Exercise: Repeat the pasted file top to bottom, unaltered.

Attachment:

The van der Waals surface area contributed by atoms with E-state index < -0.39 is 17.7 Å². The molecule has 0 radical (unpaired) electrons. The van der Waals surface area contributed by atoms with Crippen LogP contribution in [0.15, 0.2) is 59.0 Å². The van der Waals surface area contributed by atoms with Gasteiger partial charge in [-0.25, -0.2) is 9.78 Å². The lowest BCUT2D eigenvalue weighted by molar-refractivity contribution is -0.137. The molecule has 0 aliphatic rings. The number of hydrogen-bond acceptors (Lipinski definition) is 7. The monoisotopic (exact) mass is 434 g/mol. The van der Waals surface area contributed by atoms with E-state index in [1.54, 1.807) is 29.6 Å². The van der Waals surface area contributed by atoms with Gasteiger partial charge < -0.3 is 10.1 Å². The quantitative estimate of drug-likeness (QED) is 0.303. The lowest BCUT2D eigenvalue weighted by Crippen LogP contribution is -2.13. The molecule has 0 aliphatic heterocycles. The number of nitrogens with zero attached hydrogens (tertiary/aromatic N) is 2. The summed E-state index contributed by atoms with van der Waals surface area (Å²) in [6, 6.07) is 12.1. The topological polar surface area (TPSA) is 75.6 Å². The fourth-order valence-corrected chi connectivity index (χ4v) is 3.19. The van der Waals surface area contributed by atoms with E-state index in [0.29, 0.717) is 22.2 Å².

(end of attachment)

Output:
The van der Waals surface area contributed by atoms with E-state index < -0.39 is 17.7 Å². The molecule has 0 radical (unpaired) electrons. The van der Waals surface area contributed by atoms with Crippen LogP contribution in [0.15, 0.2) is 59.0 Å². The van der Waals surface area contributed by atoms with Gasteiger partial charge in [-0.25, -0.2) is 9.78 Å². The lowest BCUT2D eigenvalue weighted by molar-refractivity contribution is -0.137. The molecule has 0 aliphatic rings. The number of hydrogen-bond acceptors (Lipinski definition) is 7. The monoisotopic (exact) mass is 434 g/mol. The van der Waals surface area contributed by atoms with E-state index in [1.54, 1.807) is 29.6 Å². The van der Waals surface area contributed by atoms with Gasteiger partial charge < -0.3 is 10.1 Å². The quantitative estimate of drug-likeness (QED) is 0.303. The lowest BCUT2D eigenvalue weighted by Crippen LogP contribution is -2.13. The molecule has 0 aliphatic heterocycles. The number of nitrogens with zero attached hydrogens (tertiary/aromatic N) is 2. The summed E-state index contributed by atoms with van der Waals surface area (Å²) in [6, 6.07) is 12.1. The topological polar surface area (TPSA) is 75.6 Å². The fourth-order valence-corrected chi connectivity index (χ4v) is 3.19. The van der Waals surface area contributed by atoms with E-state index in [0.29, 0.717) is 22.2 Å².